UNICEF, as early as 2005 noted these facts regarding Russian poverty and especially children:
“There are also important shifts taking place in the age-profile of poverty. In a number of countries, children have become the majority of the poor. Indeed, the World Bank data points out that here in Russia while adults in age group 18-45yrs have benefited from economic growth between 1999-2002, the highest incidence of poverty- and the greatest rate of deterioration- has been in the 0-14yrs age group. Among children!
There is also a question of ‘time’. For older generation of Russians who experienced poverty during the decade of transition, social and economic hardships are still perceived by and large as something of a temporary nature. But for poor children, poverty has already become the only way of life they have experienced. This sense of “normalcy” of being poor contains a great risk for the future of any society. For children the period spent in poverty is often the vital period of their lives ((http://www.unicef.org/ceecis/media_3372.html)
The recent report prepared by UNICEF Innocenti Research Centre “Child Poverty in Rich Countries 2005” finds that three fundamental forces - social trends (including demographics), labor market conditions, and, most importantly, government policies – are the key determinants of child poverty rates. In particular, the issue of a government commitment to fighting poverty among children and the choice of policies that are actually implemented can make a significant difference (ibid).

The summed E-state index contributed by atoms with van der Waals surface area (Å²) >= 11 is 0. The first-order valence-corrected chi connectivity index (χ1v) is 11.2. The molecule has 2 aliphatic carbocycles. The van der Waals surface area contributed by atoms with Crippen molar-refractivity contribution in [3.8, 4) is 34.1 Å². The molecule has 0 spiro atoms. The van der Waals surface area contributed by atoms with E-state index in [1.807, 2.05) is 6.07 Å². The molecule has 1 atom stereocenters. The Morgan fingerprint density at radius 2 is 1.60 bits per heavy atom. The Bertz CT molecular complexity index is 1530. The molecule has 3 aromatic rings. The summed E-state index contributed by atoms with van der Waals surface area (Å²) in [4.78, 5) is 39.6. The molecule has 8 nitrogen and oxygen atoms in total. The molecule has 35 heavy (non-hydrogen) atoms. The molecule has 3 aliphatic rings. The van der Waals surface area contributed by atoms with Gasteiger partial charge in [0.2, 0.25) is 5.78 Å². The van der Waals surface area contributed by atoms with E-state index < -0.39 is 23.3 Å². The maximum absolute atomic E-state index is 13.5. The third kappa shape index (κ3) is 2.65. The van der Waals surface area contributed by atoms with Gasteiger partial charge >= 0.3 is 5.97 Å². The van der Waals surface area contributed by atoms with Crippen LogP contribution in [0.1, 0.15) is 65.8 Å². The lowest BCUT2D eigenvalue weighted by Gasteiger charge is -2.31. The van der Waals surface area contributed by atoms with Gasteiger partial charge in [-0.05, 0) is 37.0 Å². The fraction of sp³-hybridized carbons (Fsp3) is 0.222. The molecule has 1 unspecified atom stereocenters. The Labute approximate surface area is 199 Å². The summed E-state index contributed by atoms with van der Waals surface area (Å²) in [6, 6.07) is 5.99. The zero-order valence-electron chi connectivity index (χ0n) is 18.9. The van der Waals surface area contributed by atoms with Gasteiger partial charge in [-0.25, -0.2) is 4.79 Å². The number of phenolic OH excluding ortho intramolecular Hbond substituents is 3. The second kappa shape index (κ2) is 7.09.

The Russian class system
It is difficult to find new statistics on Russian inequality. The latest I could find were from 2009 and of course the situation is much worse now. But as the picture accompanying this article displays, the young Russian ruling class hardly cares.
According to the World Socialist Web site in 2005:
“Figures showing the distribution of wealth reveal the glaring nature of this social polarization. According to government data, the incomes of the very richest members of Russian society are 15 times those of the poorest—one of the highest levels of social inequality to be found among the world’s leading countries. In Moscow , this difference is 53-fold” (http://www.wsws.org/articles/2005/mar2005/russ-m11.shtml)
The also found in 2005 that:
“Most of the poor workers are employed in the public sector, including teachers, physicians and low-ranking civil servants. The occupations with the lowest incomes—including those employed in the health services, such as nurses and medics—are of great social importance. The poor living conditions of those employed in these sectors contribute to a decline in the structures upon which a functioning society is based (ibid)”.
As in the United States pensioners and young people constitute the poorest sections of Russian society. The Social Opinions Fund has found that practically no young people (just 1 percent) are saving for their old age. Two thirds of young people who were asked said they could not afford to buy anything. Young people living in the countryside or in small cities are at greatest risk of being poor. In contrast to Western countries, where poverty is often concentrated in the large cities, the poor are more frequently found in Russia ’s villages and towns (ibid).
The World Socialist Web site went on to note:
“ Russia is ranked third in the world for the number of billionaires, and thirteenth for having the largest enterprises.
Taken as a whole, the fortunes of Russia ’s billionaires amount to nearly half as much as the total value of the largest Russian enterprises. By comparison, in the US , this sum amounts to 6 percent.
The greatest part of shareholdings in the largest Russian enterprises can be found in the hands of this tiny social layer. According to the World Bank, in 2003, the 23 largest business groups account for 57 percent of all of Russia ’s industrial production.